Journal of Animal Ethics 7 (2):145-162 (2017)

Edwin Etieyibo
University of the Witwatersrand
In his recently published book Animals and African Ethics, Kai Horsthemke makes two important and related claims. The first is that most African metaphysical, religious, and ethical positions and perspectives on animals are anthropocentric. Second, he states that if there are one or more principles of duties regarding other animals derivable from these positions and perspectives, they are at best “indirect duties.” In this article, I critically engage with these claims in the context of the ontological beliefs and ethical standpoints that flow from anthropocentrism, biocentrism, and ecocentrism. I argue that the African metaphysical worldview and African practices on animals are not anthropocentric. The nub of my argument is that a closer examination of African practices on animals and one dominant African metaphysical worldview—one that Horsthemke engages with in the book—presents us a different conclusion, one that suggests that the worldview and practices are conceivably biocentric or ecocentric rather than anthropocentric.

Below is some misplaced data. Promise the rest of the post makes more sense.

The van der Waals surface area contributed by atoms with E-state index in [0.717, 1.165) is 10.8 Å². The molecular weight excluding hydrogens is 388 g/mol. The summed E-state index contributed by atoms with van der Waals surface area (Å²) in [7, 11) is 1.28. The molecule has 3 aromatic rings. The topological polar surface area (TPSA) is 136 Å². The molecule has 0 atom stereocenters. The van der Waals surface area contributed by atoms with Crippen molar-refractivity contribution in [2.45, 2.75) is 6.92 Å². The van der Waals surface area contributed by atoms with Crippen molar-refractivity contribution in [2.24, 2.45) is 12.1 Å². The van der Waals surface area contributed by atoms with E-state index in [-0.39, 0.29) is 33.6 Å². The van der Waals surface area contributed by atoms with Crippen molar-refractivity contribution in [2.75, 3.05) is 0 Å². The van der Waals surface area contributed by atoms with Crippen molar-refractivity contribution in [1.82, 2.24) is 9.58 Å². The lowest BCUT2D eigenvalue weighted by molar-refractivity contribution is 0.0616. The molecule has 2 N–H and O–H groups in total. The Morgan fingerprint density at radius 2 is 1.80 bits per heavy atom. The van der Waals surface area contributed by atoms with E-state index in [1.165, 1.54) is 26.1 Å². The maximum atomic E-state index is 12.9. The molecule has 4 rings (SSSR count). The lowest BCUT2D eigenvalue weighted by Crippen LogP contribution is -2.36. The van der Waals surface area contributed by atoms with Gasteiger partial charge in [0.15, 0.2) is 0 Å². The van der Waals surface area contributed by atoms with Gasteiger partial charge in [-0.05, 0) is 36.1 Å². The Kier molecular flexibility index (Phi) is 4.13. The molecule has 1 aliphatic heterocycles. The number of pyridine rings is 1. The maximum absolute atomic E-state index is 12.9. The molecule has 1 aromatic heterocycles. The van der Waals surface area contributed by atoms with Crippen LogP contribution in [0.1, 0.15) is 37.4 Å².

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DOI 10.5406/janimalethics.7.2.0145
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African Theories of Meaning in Life: A Critical Assessment.Thaddeus Metz - 2020 - South African Journal of Philosophy 39 (2):113-126.

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